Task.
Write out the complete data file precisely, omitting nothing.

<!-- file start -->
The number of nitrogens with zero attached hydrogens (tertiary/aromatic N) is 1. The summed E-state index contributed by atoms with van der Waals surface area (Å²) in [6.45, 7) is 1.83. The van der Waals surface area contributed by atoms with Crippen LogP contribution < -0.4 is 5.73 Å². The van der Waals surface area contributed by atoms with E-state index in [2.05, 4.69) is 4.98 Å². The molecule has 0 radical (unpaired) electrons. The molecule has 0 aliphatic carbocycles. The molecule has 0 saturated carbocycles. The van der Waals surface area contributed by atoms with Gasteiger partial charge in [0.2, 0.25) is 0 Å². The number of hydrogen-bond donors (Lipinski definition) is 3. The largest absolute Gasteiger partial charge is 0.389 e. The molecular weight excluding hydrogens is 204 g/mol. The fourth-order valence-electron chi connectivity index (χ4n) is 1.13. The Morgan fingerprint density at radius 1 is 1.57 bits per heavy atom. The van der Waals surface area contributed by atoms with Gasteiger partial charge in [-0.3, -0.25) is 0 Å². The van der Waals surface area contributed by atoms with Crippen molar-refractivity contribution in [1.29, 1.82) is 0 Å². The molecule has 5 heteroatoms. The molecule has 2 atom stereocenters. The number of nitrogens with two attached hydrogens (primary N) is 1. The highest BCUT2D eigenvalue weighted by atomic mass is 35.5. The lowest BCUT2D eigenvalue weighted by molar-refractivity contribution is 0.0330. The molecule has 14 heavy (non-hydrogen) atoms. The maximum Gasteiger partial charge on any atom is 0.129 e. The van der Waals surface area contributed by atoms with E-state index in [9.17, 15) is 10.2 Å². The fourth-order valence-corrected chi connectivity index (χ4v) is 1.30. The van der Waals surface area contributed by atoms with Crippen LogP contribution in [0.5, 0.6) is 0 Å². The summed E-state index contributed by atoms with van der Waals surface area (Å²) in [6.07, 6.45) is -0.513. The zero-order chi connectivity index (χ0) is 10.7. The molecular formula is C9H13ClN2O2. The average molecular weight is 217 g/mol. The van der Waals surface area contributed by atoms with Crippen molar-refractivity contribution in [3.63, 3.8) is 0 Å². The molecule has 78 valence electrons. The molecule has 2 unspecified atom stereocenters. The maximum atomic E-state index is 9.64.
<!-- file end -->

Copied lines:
The number of nitrogens with zero attached hydrogens (tertiary/aromatic N) is 1. The summed E-state index contributed by atoms with van der Waals surface area (Å²) in [6.45, 7) is 1.83. The van der Waals surface area contributed by atoms with Crippen LogP contribution < -0.4 is 5.73 Å². The van der Waals surface area contributed by atoms with E-state index in [2.05, 4.69) is 4.98 Å². The molecule has 0 radical (unpaired) electrons. The molecule has 0 aliphatic carbocycles. The molecule has 0 saturated carbocycles. The van der Waals surface area contributed by atoms with Gasteiger partial charge in [0.2, 0.25) is 0 Å². The number of hydrogen-bond donors (Lipinski definition) is 3. The largest absolute Gasteiger partial charge is 0.389 e. The molecular weight excluding hydrogens is 204 g/mol. The fourth-order valence-electron chi connectivity index (χ4n) is 1.13. The Morgan fingerprint density at radius 1 is 1.57 bits per heavy atom. The van der Waals surface area contributed by atoms with Gasteiger partial charge in [-0.3, -0.25) is 0 Å². The van der Waals surface area contributed by atoms with Crippen molar-refractivity contribution in [1.29, 1.82) is 0 Å². The molecule has 5 heteroatoms. The molecule has 2 atom stereocenters. The number of nitrogens with two attached hydrogens (primary N) is 1. The highest BCUT2D eigenvalue weighted by atomic mass is 35.5. The lowest BCUT2D eigenvalue weighted by molar-refractivity contribution is 0.0330. The molecule has 14 heavy (non-hydrogen) atoms. The maximum Gasteiger partial charge on any atom is 0.129 e. The van der Waals surface area contributed by atoms with E-state index in [9.17, 15) is 10.2 Å². The fourth-order valence-corrected chi connectivity index (χ4v) is 1.30. The van der Waals surface area contributed by atoms with Crippen LogP contribution in [0.5, 0.6) is 0 Å². The summed E-state index contributed by atoms with van der Waals surface area (Å²) in [6.07, 6.45) is -0.513. The zero-order chi connectivity index (χ0) is 10.7. The molecular formula is C9H13ClN2O2. The average molecular weight is 217 g/mol. The van der Waals surface area contributed by atoms with Crippen molar-refractivity contribution in [3.63, 3.8) is 0 Å². The molecule has 78 valence electrons. The molecule has 2 unspecified atom stereocenters. The maximum atomic E-state index is 9.64.